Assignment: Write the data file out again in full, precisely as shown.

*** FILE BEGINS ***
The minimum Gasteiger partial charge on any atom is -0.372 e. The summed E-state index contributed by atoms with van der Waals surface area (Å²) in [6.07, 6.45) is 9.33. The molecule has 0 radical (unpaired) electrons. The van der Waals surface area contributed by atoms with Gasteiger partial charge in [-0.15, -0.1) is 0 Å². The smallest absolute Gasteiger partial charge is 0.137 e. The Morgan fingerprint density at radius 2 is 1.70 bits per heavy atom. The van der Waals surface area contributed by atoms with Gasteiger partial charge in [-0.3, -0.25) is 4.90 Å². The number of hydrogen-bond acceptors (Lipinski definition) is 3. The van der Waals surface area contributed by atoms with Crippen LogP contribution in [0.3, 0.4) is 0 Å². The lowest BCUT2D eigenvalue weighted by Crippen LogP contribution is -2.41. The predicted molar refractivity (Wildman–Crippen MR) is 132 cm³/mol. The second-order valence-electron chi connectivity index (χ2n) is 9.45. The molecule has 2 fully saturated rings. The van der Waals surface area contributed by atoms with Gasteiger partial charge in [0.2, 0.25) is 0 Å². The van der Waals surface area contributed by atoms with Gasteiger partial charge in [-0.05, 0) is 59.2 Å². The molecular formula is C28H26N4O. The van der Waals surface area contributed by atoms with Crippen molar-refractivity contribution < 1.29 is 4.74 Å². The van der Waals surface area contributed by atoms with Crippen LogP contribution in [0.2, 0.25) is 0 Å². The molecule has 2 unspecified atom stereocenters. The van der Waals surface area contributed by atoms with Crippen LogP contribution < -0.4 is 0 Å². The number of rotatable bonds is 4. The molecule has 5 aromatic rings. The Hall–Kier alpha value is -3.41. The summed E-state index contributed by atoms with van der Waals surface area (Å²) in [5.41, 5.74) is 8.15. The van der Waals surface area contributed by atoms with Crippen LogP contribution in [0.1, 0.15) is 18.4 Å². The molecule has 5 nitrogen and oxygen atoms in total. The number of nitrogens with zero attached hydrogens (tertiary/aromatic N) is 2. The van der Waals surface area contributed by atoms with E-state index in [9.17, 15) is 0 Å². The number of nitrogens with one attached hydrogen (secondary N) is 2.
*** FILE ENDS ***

The minimum Gasteiger partial charge on any atom is -0.372 e. The summed E-state index contributed by atoms with van der Waals surface area (Å²) in [6.07, 6.45) is 9.33. The molecule has 0 radical (unpaired) electrons. The van der Waals surface area contributed by atoms with Gasteiger partial charge in [-0.15, -0.1) is 0 Å². The smallest absolute Gasteiger partial charge is 0.137 e. The Morgan fingerprint density at radius 2 is 1.70 bits per heavy atom. The van der Waals surface area contributed by atoms with Gasteiger partial charge in [-0.3, -0.25) is 4.90 Å². The number of hydrogen-bond acceptors (Lipinski definition) is 3. The van der Waals surface area contributed by atoms with Crippen LogP contribution in [0.3, 0.4) is 0 Å². The lowest BCUT2D eigenvalue weighted by Crippen LogP contribution is -2.41. The predicted molar refractivity (Wildman–Crippen MR) is 132 cm³/mol. The second-order valence-electron chi connectivity index (χ2n) is 9.45. The molecule has 2 fully saturated rings. The van der Waals surface area contributed by atoms with Gasteiger partial charge in [0.2, 0.25) is 0 Å². The van der Waals surface area contributed by atoms with Gasteiger partial charge in [-0.05, 0) is 59.2 Å². The molecular formula is C28H26N4O. The van der Waals surface area contributed by atoms with Crippen molar-refractivity contribution < 1.29 is 4.74 Å². The van der Waals surface area contributed by atoms with Crippen LogP contribution in [0.2, 0.25) is 0 Å². The molecule has 2 unspecified atom stereocenters. The van der Waals surface area contributed by atoms with Crippen LogP contribution < -0.4 is 0 Å². The number of rotatable bonds is 4. The molecule has 5 aromatic rings. The Hall–Kier alpha value is -3.41. The summed E-state index contributed by atoms with van der Waals surface area (Å²) in [5.41, 5.74) is 8.15. The van der Waals surface area contributed by atoms with Crippen LogP contribution in [0.1, 0.15) is 18.4 Å². The molecule has 5 nitrogen and oxygen atoms in total. The number of nitrogens with zero attached hydrogens (tertiary/aromatic N) is 2. The van der Waals surface area contributed by atoms with E-state index in [9.17, 15) is 0 Å². The number of nitrogens with one attached hydrogen (secondary N) is 2.